HARI SREENIVASAN: A powerful and rare early snowstorm is now blamed for at least 12 deaths in the Northeastern U.S., and some two million homes and businesses were still in the dark two days after the storm blew through.
NewsHour correspondent Kwame Holman has this report.
CHILDREN: Happy Halloween!
KWAME HOLMAN: For those heading out for trick-or-treating across the region, this Halloween looked more like a white Christmas. The unusual storm dumped wet, heavy snow from West Virginia through Maine. In some places, more than 30 inches fell.
The snow, produced by a nor'easter, landed on leaf-filled trees, bringing down branches that then pulled down power lines. It closed roads and put a damper on many Halloween plans.
WOMAN: No heat. No food. No power. And it's October.
KWAME HOLMAN: Connecticut had the most power outages -- 750,000 customers still were without service today. And Connecticut Light and Power officials said it could take more than a week to restore power to everyone.
Across Massachusetts, snapped tree limbs also felled power lines. About half-a-million homes were powerless today. And, in New Jersey, the snowstorm caused more blackouts than Hurricane Irene did two months ago.
Gov. Chris Christie said it affected rail travel as well.
GOV. CHRIS CHRISTIE, R-N.J.: You have over 20 different places just on one line. That's trees coming down on the tracks or on the lines in 20 different spots just on the Morris and Essex line. You're talking about much more significant damage to the rail system than we had during Irene.
KWAME HOLMAN: The storm broke a raft of October records. And states of emergency were declared in Connecticut, Massachusetts, New Jersey, and parts of New York.
HARI SREENIVASAN: Police made a number of arrests at several Occupy Wall Street encampments today. In Richmond, Va., police cleared demonstrators out of a city plaza, charging some with trespassing or obstruction of justice.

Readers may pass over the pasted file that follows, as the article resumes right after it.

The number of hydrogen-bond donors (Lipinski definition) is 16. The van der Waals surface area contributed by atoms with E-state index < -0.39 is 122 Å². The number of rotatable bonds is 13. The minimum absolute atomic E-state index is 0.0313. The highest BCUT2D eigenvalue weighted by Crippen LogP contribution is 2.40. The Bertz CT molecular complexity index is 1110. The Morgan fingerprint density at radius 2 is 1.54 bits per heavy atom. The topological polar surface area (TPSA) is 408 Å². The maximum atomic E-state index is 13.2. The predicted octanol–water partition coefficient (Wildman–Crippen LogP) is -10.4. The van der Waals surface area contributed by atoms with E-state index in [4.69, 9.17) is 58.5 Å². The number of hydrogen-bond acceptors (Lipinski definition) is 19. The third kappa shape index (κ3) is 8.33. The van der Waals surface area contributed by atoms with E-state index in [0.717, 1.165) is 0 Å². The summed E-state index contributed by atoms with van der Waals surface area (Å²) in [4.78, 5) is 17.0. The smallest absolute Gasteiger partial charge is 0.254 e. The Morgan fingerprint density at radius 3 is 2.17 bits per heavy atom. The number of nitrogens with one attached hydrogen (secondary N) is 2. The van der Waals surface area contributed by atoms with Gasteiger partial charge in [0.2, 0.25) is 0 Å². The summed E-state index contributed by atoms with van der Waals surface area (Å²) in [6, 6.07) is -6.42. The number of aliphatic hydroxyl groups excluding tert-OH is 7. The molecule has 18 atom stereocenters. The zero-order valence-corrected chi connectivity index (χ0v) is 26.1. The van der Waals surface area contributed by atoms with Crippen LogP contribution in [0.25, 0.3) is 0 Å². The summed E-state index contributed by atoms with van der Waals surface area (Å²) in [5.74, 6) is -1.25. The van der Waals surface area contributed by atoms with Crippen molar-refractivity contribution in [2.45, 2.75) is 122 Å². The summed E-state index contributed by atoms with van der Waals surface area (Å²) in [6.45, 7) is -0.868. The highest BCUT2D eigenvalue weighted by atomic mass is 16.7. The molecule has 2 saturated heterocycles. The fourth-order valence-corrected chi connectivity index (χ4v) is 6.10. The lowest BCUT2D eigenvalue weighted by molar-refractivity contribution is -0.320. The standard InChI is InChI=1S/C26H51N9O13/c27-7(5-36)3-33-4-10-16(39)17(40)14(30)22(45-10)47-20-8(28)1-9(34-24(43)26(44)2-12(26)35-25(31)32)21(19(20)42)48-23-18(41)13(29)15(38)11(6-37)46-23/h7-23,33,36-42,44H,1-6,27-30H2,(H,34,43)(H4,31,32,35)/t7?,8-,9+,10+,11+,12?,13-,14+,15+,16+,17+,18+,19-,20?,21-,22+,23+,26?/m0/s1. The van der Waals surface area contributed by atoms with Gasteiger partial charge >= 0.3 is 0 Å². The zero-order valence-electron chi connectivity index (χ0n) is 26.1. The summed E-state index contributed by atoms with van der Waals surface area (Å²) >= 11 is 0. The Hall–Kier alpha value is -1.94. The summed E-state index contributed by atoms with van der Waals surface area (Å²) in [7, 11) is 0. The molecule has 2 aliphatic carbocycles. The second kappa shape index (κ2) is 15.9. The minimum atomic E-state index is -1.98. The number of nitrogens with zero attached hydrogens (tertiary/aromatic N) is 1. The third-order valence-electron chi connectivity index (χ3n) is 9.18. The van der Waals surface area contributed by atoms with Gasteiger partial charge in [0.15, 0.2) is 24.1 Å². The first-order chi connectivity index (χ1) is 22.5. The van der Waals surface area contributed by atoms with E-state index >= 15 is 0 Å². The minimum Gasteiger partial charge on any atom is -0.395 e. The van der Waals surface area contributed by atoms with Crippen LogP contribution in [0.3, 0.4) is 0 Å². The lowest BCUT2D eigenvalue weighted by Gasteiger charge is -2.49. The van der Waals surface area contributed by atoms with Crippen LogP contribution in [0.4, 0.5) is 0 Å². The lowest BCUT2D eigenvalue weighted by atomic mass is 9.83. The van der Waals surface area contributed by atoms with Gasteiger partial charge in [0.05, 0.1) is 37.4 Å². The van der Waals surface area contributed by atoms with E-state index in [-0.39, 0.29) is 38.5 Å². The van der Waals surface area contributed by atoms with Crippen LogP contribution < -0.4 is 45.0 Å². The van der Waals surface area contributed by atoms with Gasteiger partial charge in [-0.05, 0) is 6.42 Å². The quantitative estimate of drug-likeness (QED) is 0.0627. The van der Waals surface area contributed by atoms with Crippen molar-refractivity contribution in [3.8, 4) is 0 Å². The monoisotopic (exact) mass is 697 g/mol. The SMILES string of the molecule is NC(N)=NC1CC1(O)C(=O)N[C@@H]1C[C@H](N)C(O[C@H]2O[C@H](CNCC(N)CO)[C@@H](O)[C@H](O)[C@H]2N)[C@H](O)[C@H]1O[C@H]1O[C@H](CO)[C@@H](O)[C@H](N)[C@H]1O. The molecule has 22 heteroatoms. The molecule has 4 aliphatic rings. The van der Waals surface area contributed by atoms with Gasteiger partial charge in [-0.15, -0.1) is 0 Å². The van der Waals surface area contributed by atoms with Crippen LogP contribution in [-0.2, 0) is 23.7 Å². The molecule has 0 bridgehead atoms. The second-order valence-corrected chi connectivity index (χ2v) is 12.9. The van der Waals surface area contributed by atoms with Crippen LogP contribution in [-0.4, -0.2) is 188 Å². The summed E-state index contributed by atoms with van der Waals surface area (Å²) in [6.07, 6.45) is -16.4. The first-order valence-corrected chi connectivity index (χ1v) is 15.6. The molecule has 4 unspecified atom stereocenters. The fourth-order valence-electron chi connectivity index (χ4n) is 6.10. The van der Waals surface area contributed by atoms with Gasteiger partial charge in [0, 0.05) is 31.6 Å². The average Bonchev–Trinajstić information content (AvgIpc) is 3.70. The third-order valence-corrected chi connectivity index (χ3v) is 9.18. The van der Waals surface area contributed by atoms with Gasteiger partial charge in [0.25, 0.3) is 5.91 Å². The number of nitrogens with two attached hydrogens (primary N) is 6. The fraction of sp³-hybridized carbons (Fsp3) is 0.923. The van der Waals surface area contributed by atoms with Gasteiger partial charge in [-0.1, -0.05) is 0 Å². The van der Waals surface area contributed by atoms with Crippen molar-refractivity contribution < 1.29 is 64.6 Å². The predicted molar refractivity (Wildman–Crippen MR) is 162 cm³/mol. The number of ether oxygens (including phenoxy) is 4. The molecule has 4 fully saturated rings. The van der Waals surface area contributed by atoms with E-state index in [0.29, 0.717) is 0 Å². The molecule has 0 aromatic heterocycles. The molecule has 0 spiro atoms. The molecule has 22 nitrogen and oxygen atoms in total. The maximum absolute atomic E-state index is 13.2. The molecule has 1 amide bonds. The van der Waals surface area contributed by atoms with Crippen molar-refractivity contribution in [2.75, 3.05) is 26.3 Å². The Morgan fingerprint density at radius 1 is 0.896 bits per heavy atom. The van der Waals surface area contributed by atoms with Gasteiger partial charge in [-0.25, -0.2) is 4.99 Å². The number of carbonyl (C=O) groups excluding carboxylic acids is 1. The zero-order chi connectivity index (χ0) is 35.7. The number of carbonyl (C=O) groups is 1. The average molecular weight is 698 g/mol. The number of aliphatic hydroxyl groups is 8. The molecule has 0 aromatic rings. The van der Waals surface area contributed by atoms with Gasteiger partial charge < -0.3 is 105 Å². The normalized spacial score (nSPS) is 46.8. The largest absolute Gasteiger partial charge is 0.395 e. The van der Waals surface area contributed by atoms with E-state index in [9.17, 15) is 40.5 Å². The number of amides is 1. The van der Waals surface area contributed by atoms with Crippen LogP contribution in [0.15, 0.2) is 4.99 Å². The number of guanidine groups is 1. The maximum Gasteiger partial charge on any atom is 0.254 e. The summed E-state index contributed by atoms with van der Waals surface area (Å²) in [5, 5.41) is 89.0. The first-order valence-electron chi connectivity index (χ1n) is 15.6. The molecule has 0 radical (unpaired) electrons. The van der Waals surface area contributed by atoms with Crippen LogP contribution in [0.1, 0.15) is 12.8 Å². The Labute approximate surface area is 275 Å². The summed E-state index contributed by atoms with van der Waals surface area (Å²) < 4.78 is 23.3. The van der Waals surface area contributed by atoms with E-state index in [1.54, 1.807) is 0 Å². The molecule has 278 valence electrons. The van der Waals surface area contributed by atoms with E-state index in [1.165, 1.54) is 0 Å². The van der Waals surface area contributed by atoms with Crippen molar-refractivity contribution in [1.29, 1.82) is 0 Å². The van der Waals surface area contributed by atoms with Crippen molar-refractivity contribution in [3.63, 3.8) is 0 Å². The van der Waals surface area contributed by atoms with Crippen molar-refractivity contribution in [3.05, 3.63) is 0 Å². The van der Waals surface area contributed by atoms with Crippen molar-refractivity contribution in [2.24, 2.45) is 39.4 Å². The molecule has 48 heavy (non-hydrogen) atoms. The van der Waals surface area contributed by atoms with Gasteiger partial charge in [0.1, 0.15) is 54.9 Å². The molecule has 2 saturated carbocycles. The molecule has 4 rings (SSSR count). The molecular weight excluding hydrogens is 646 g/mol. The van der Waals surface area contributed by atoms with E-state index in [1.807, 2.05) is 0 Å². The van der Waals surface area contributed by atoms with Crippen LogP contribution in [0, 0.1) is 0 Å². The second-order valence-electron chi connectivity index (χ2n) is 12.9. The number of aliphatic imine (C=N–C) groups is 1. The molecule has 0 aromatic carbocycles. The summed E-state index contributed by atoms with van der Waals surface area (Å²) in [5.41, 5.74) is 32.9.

Over the weekend, there were similar arrests in other cities, from Austin, Texas, to Portland, Ore. In Denver, protesters clashed with police after they were evicted from a park encampment.
Stocks plummeted on Wall Street today over fresh concerns about Europe's debt crisis.
The major U.S. indexes closed out their best month in decades with steep losses. The Dow Jones industrial average lost 276 points to close at 11,955. The Nasdaq fell more than 52 points to close at 2,684.
NATO ruled out the possibility of a military intervention in Syria today. Over the weekend, President Bashar al-Assad warned the West not to get involved. In an interview with Britain's Sunday Telegraph, he asked, "Do you want to see another Afghanistan or tens of Afghanistans?"
The United Nations estimates some 3,000 people have been killed by security forces in protests against the Syrian government this year.
Palestine became a full member of the United Nations cultural agency, UNESCO, today. That led the U.S. to immediately cut off funding to the world body. U.S. law bars assistance to any U.N. agency that accepts Palestinian membership.
In Washington, State Department spokeswoman Victoria Nuland said the move was unfortunate.
VICTORIA NULAND, State Department spokeswoman: Today's vote by the member states of UNESCO to admit Palestine as a member is regrettable, premature and undermines our shared goal of a comprehensive, just and lasting peace in the Middle East.
HARI SREENIVASAN: The U.S. has maintained that a Palestinian state can only be achieved through direct negotiations with Israel. Israel's Foreign Ministry warned the move will undermine future efforts to resume Middle East peace talks.
The NATO mission in Libya came to an end today. All told, the NATO alliance ran a seven-month-long sea and air campaign before Moammar Gadhafi's regime collapsed. It included a total of 9,600 strike sorties to back up Libyan revolutionary forces on the ground
Also today, Libya's National Transitional Council selected a new prime minister. He is Abdel-Rahim el-Keeb, an electronics engineer from Tripoli. The new government will run Libya until a general election can be organized.
The world's population has surpassed the seven billion mark. A series of symbolic festivities were held at hospitals around the world today to mark the historic milestone. The first birth was celebrated in the Philippines shortly before midnight. Danica May Camacho was welcomed with cake and a gift certificate for free shoes. The United Nations estimates the world's population will hit eight billion by 2025.
Those are some of the day's major stories.